Sponsored by the Miller School and presented by the Department of Neurological Surgery, the 4th Annual “Therapeutic Hypothermia and Temperature Management: Current and Future” symposium will be held March 6-7 from 7 a.m. to 5 p.m. at the Marriott Biscayne Bay, 1633 North Bayshore Drive, Miami.
News : 2013
When Danielle Press went boating off Key Biscayne the afternoon of September 14, she didn’t realize she would be severely injured in a boating accident and make medical history. One month after being rushed to Ryder Trauma Center, surgeons from the Miller School of Medicine/Jackson Memorial Hospital performed the world’s first nerve graft using a combination of Press’ own nerve and Schwann cells.
Mary Bartlett Bunge, Ph.D., professor of cell biology, neurological surgery and neurology at the Univerisity of Miami Miller School of Medicine’s Miami Project to Cure Paralysis, has been elected to the National Academy of Sciences Institute of Medicine, an extraordinary honor that reflects the height of professional achievement and commitment to service in health and medicine.
Ralph L. Sacco, M.D., M.S., professor and Chair of Neurology and the Olemberg Family Chair in Neurological Disorders, has been appointed to the NIH’s National Advisory Neurological Disorders and Stroke Council, the principal advisory body to the National Institute of Neurological Disorders and Stroke (NINDS).
A revolutionary brain cancer vaccine clinical trial once limited to patients with newly diagnosed glioblastoma multiforme is now offered to UHealth patients with a recurrent brain tumor. As in the original study, the patient’s own tumor cells are used to develop the vaccine that is designed to target the immune system, offering hope to those with the most common and aggressive form of brain tumor.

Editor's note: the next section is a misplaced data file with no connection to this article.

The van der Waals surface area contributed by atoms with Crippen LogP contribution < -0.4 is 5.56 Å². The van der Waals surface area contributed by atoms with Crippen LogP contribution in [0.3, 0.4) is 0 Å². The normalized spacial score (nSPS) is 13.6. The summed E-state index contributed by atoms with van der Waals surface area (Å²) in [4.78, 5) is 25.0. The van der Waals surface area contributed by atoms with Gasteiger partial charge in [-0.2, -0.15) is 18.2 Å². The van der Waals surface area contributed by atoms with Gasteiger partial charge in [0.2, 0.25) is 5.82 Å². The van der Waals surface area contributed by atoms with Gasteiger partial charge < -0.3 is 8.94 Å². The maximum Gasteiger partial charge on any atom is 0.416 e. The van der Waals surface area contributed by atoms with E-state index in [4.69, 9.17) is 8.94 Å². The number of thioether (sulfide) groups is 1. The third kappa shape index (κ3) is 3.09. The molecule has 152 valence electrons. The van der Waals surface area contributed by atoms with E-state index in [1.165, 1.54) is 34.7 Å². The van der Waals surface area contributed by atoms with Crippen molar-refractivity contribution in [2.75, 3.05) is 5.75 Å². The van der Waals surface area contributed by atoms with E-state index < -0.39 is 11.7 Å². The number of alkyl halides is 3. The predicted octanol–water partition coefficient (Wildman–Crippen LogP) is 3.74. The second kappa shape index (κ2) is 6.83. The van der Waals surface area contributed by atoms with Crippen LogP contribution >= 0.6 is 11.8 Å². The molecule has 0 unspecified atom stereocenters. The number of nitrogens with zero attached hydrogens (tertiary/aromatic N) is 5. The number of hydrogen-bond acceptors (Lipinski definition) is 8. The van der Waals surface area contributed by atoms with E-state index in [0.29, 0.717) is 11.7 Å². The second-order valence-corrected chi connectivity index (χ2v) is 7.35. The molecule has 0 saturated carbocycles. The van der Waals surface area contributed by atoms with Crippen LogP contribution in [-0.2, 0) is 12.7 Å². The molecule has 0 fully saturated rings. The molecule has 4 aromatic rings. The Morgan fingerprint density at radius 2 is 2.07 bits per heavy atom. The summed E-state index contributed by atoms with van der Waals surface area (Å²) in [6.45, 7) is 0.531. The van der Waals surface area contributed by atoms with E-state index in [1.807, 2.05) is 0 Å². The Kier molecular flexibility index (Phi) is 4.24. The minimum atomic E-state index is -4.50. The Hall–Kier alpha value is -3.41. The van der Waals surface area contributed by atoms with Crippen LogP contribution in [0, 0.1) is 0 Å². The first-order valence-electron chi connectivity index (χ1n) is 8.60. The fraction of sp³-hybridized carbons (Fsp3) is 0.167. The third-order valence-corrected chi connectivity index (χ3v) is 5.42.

Borrowing a treatment strategy proven to work for Parkinson’s disease, a multidisciplinary team of researchers led by Ian D. Hentall, Ph.D., research associate professor of neurological surgery, and Jonathan Jagid, M.D., associate professor of neurological surgery, expect to begin a clinical trial soon to determine if electrically stimulating the brain of spinal cord-injuried patients can reduce pain and other symptoms. .
Enrique Ginzburg, M.D., professor of surgery, has been appointed by Governor Rick Scott to serve as a member of the Florida Board of Medicine. Joining another UM faculty member on the board, he will serve a three-year term on the quasi-judicial panel responsible for disciplining physicians. A veteran trauma surgeon, Ginzburg also serves as Chief of Surgery at University of Miami Hospital.
A consortium of discovery science researchers within The Miami Project to Cure Paralysis has received a $2.5 million, 18-month grant from the U.S. Army Medical Research and Materiel Command. Titled “U.S. Army Battlefield Exercise & Combat Related SCI,” the award will enable the investigation of new treatments for spinal cord injury.
When Thomas Jambeck was diagnosed with brain tumors caused by metastatic melanoma in 2011, the 64-year-old West Palm Beach resident underwent radiation and two surgeries. One tumor responded, but the second doubled in size. That’s when his physicians sent him to the Miller School for what would be a life-changing procedure.
Another record crowd came out for this year’s Brain Fair at the Miami Science Museum, organized by University of Miami scientists and colleagues from several other institutions. The free science event drew more than 3,000 children of all ages who learned how the brain works through an array of hands-on activities.
Researchers at The Miami Project to Cure Paralysis have published six-year findings in the journal Spinal Cord, the official journal of the International Spinal Cord Society, that provide additional evidence that the use of mild hypothermia is a safe and effective strategy for treating acute spinal cord injuries.
To cheers, honking horns and loud applause, Roy Roden and his wife Lynn pedaled their bikes to the Schoninger Research Quadrangle on the Miller School campus Friday, completing a 4,500-mile ride that started in Seattle last November to raise awareness and research funds for Parkinson’s disease.
The first two stroke patients have been enrolled in a phase 2 clinical trial of a revolutionary new treatment for ischemic stroke being conducted at the University of Miami/Jackson Memorial Hospital. The trial, using a patient’s own bone marrow stem cells, is the first intra-arterial stroke stem cell trial in the U.S., and the two UM/Jackson patients are the first in Florida to participate.